December 8, 2011
Jefferson City, Mo. -- Attorney General Chris Koster today announced a $58.75 million settlement with Wachovia Bank N.A. and Wells Fargo Bank, N.A., as its successor (“Wachovia”) as part of an ongoing nationwide investigation of alleged anticompetitive and fraudulent conduct in the municipal bond derivatives industry.
As part of the multistate settlement with 26 Attorneys General, Wachovia has agreed to pay $54.5 million in restitution to affected state agencies, municipalities, school districts and not-for-profit entities nationwide that entered into municipal derivative contracts with Wachovia between 1998 and 2004. In addition, Wachovia agreed to pay a $1.25 million civil penalty and $3 million for fees and costs of the investigation to the settling states.
The multistate settlement is part of a coordinated $148 million settlement that Wachovia entered into today. Wachovia also entered into agreements with the U.S. Department of Justice's Antitrust Division, the U.S. Securities and Exchange Commission, the Office of the Comptroller of the Currency, and the Internal Revenue Service. Wachovia is the fourth financial institution to settle with the multistate task force in the ongoing municipal bond derivatives investigation. Wachovia was preceded by Bank of America, UBS AG and JP Morgan. To date, the state working group has obtained settlements worth almost $310 million.
“Today’s $58.75 million settlement will help to repay the cities, taxpayers, and not-for-profit organizations that earnestly believed financial institutions like Wachovia were engaged in competitive bidding and fair dealing, which we now know was not the case,” Koster said.
“I appreciate Wachovia’s cooperation in our continuing efforts to end deceptive and anticompetitive business practices in the municipal bond derivatives market and to recover the millions of dollars lost by municipalities, schools, and not-for-profits as a result of financial fraud,” Koster added.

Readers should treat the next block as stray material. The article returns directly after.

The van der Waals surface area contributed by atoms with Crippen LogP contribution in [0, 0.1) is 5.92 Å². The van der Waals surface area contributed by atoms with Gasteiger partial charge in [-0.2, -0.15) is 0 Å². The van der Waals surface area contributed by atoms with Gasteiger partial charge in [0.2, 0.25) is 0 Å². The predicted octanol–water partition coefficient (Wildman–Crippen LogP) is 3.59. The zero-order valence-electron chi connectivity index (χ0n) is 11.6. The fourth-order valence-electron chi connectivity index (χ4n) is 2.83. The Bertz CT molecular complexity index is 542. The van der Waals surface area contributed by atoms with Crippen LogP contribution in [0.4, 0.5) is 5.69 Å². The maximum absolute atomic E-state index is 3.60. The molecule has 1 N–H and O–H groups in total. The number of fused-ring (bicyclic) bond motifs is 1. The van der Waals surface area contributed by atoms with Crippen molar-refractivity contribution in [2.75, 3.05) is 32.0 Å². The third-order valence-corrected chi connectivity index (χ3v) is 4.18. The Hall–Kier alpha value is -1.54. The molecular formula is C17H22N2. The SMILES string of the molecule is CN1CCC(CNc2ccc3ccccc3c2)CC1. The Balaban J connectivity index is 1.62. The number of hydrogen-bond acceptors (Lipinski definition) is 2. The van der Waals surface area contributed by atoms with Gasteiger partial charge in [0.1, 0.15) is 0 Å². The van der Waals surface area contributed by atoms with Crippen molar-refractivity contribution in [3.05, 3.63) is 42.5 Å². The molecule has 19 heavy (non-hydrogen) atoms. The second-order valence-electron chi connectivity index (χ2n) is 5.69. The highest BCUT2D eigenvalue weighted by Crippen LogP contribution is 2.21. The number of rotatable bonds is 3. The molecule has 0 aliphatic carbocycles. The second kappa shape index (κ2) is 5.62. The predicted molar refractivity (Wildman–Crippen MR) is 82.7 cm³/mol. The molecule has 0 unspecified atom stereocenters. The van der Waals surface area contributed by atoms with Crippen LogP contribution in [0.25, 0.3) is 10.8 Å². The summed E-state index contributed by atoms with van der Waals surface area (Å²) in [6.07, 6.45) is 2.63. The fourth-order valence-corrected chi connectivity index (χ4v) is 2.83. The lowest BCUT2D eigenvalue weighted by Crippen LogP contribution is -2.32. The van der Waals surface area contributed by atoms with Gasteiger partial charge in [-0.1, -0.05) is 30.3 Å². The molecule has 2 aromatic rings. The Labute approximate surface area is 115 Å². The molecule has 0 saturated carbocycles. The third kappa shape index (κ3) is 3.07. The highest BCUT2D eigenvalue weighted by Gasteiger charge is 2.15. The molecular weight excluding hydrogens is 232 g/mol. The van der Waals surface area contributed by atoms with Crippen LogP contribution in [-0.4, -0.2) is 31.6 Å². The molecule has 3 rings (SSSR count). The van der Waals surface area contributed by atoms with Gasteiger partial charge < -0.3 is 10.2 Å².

Municipal bond derivatives are contracts that tax-exempt issuers use to reinvest proceeds of bond sales until the funds are needed or to hedge interest-rate risk. In April 2008, the states began investigating allegations that certain large financial institutions, including national banks and insurance companies, and certain brokers and swap advisors, engaged in schemes to rig bids and commit other deceptive, unfair and fraudulent conduct in the municipal bond derivatives market.
The investigation, which is still ongoing, revealed collusive and deceptive conduct involving individuals at Wachovia and other financial institutions, and certain brokers with whom they had working relationships. The wrongful conduct took the form of bid-rigging, submission of non-competitive courtesy bids and submission of fraudulent certifications of compliance to government agencies, among others, in contravention of U.S. Treasury regulations.
Regardless of the means used to carry out the various schemes, the objective was to enrich the financial institution and/or the broker at the expense of the issuer, and ultimately taxpayers, depriving the issuer of a competitive, transparent marketplace. As a result of such wrongful conduct, state, city, local, and not-for-profit entities entered into municipal derivatives contracts on less advantageous terms than they would have otherwise.